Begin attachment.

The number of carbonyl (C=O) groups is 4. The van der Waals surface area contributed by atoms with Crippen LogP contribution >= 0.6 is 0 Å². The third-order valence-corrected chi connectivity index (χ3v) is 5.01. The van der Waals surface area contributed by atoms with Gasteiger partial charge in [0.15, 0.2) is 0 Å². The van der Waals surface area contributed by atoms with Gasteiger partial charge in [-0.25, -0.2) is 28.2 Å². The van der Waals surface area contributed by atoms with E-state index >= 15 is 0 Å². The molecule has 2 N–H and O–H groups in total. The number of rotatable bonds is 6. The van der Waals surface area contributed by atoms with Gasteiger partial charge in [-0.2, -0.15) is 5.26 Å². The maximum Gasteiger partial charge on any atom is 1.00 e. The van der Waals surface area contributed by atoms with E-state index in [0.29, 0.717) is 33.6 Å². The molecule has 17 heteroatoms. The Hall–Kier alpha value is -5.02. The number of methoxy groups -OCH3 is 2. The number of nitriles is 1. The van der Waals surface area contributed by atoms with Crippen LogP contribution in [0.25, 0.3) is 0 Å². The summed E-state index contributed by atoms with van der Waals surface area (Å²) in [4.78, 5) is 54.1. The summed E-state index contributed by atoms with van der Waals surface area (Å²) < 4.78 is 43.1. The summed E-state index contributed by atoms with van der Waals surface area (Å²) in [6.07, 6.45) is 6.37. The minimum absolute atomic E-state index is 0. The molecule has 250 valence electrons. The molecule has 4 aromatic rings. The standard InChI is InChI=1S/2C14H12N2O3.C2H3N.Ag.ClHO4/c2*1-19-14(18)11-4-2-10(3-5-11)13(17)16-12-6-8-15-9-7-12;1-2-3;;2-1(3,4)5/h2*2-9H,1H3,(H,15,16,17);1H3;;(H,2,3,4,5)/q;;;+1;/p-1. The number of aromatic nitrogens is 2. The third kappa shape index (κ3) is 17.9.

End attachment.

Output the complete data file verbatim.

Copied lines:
The number of carbonyl (C=O) groups is 4. The van der Waals surface area contributed by atoms with Crippen LogP contribution >= 0.6 is 0 Å². The third-order valence-corrected chi connectivity index (χ3v) is 5.01. The van der Waals surface area contributed by atoms with Gasteiger partial charge in [0.15, 0.2) is 0 Å². The van der Waals surface area contributed by atoms with Gasteiger partial charge in [-0.25, -0.2) is 28.2 Å². The van der Waals surface area contributed by atoms with E-state index >= 15 is 0 Å². The molecule has 2 N–H and O–H groups in total. The number of rotatable bonds is 6. The van der Waals surface area contributed by atoms with Gasteiger partial charge in [-0.2, -0.15) is 5.26 Å². The maximum Gasteiger partial charge on any atom is 1.00 e. The van der Waals surface area contributed by atoms with E-state index in [0.29, 0.717) is 33.6 Å². The molecule has 17 heteroatoms. The Hall–Kier alpha value is -5.02. The number of methoxy groups -OCH3 is 2. The number of nitriles is 1. The van der Waals surface area contributed by atoms with Crippen LogP contribution in [0.25, 0.3) is 0 Å². The summed E-state index contributed by atoms with van der Waals surface area (Å²) in [4.78, 5) is 54.1. The summed E-state index contributed by atoms with van der Waals surface area (Å²) < 4.78 is 43.1. The summed E-state index contributed by atoms with van der Waals surface area (Å²) in [6.07, 6.45) is 6.37. The minimum absolute atomic E-state index is 0. The molecule has 250 valence electrons. The molecule has 4 aromatic rings. The standard InChI is InChI=1S/2C14H12N2O3.C2H3N.Ag.ClHO4/c2*1-19-14(18)11-4-2-10(3-5-11)13(17)16-12-6-8-15-9-7-12;1-2-3;;2-1(3,4)5/h2*2-9H,1H3,(H,15,16,17);1H3;;(H,2,3,4,5)/q;;;+1;/p-1. The number of aromatic nitrogens is 2. The third kappa shape index (κ3) is 17.9.